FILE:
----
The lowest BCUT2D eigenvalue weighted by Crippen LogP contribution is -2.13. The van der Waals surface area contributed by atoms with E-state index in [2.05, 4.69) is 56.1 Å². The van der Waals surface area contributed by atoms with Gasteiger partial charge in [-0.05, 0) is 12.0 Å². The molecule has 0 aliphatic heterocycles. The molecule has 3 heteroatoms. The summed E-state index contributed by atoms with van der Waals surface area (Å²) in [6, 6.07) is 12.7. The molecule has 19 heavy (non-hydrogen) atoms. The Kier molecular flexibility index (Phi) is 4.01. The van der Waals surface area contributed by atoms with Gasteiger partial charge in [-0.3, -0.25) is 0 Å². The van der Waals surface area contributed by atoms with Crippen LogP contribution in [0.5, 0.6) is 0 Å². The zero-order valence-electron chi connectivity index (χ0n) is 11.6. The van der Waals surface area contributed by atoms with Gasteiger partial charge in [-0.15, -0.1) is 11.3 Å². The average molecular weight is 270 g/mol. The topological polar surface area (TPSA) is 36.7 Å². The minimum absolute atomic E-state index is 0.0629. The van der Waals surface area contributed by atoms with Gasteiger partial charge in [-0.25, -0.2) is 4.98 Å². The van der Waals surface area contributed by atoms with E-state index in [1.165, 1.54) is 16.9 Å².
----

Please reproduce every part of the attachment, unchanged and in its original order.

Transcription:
The lowest BCUT2D eigenvalue weighted by Crippen LogP contribution is -2.13. The van der Waals surface area contributed by atoms with E-state index in [2.05, 4.69) is 56.1 Å². The van der Waals surface area contributed by atoms with Gasteiger partial charge in [-0.05, 0) is 12.0 Å². The molecule has 0 aliphatic heterocycles. The molecule has 3 heteroatoms. The summed E-state index contributed by atoms with van der Waals surface area (Å²) in [6, 6.07) is 12.7. The molecule has 19 heavy (non-hydrogen) atoms. The Kier molecular flexibility index (Phi) is 4.01. The van der Waals surface area contributed by atoms with Gasteiger partial charge in [-0.3, -0.25) is 0 Å². The van der Waals surface area contributed by atoms with Crippen LogP contribution in [0.5, 0.6) is 0 Å². The zero-order valence-electron chi connectivity index (χ0n) is 11.6. The van der Waals surface area contributed by atoms with Gasteiger partial charge in [-0.15, -0.1) is 11.3 Å². The average molecular weight is 270 g/mol. The topological polar surface area (TPSA) is 36.7 Å². The minimum absolute atomic E-state index is 0.0629. The van der Waals surface area contributed by atoms with Gasteiger partial charge in [-0.25, -0.2) is 4.98 Å². The van der Waals surface area contributed by atoms with E-state index in [1.165, 1.54) is 16.9 Å².